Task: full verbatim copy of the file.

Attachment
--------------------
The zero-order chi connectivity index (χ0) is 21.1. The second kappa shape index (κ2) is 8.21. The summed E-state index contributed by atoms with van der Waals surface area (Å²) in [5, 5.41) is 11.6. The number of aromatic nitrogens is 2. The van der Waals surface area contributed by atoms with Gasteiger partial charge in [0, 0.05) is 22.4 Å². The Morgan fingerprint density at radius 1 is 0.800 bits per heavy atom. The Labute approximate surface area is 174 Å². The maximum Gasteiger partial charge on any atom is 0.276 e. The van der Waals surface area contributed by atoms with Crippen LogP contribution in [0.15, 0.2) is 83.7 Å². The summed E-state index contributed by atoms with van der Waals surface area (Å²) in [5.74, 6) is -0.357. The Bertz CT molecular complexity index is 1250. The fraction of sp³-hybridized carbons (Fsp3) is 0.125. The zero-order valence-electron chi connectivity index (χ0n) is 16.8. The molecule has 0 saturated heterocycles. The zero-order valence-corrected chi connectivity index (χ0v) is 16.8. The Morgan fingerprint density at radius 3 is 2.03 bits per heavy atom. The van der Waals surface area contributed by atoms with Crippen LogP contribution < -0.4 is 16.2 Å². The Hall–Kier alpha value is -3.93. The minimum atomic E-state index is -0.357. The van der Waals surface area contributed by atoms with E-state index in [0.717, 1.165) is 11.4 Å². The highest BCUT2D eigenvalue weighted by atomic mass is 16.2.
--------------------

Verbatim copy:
The zero-order chi connectivity index (χ0) is 21.1. The second kappa shape index (κ2) is 8.21. The summed E-state index contributed by atoms with van der Waals surface area (Å²) in [5, 5.41) is 11.6. The number of aromatic nitrogens is 2. The van der Waals surface area contributed by atoms with Gasteiger partial charge in [0, 0.05) is 22.4 Å². The Morgan fingerprint density at radius 1 is 0.800 bits per heavy atom. The Labute approximate surface area is 174 Å². The maximum Gasteiger partial charge on any atom is 0.276 e. The van der Waals surface area contributed by atoms with Crippen LogP contribution in [0.15, 0.2) is 83.7 Å². The summed E-state index contributed by atoms with van der Waals surface area (Å²) in [5.74, 6) is -0.357. The Bertz CT molecular complexity index is 1250. The fraction of sp³-hybridized carbons (Fsp3) is 0.125. The zero-order valence-electron chi connectivity index (χ0n) is 16.8. The molecule has 0 saturated heterocycles. The zero-order valence-corrected chi connectivity index (χ0v) is 16.8. The Morgan fingerprint density at radius 3 is 2.03 bits per heavy atom. The van der Waals surface area contributed by atoms with Crippen LogP contribution < -0.4 is 16.2 Å². The Hall–Kier alpha value is -3.93. The minimum atomic E-state index is -0.357. The van der Waals surface area contributed by atoms with E-state index in [0.717, 1.165) is 11.4 Å². The highest BCUT2D eigenvalue weighted by atomic mass is 16.2.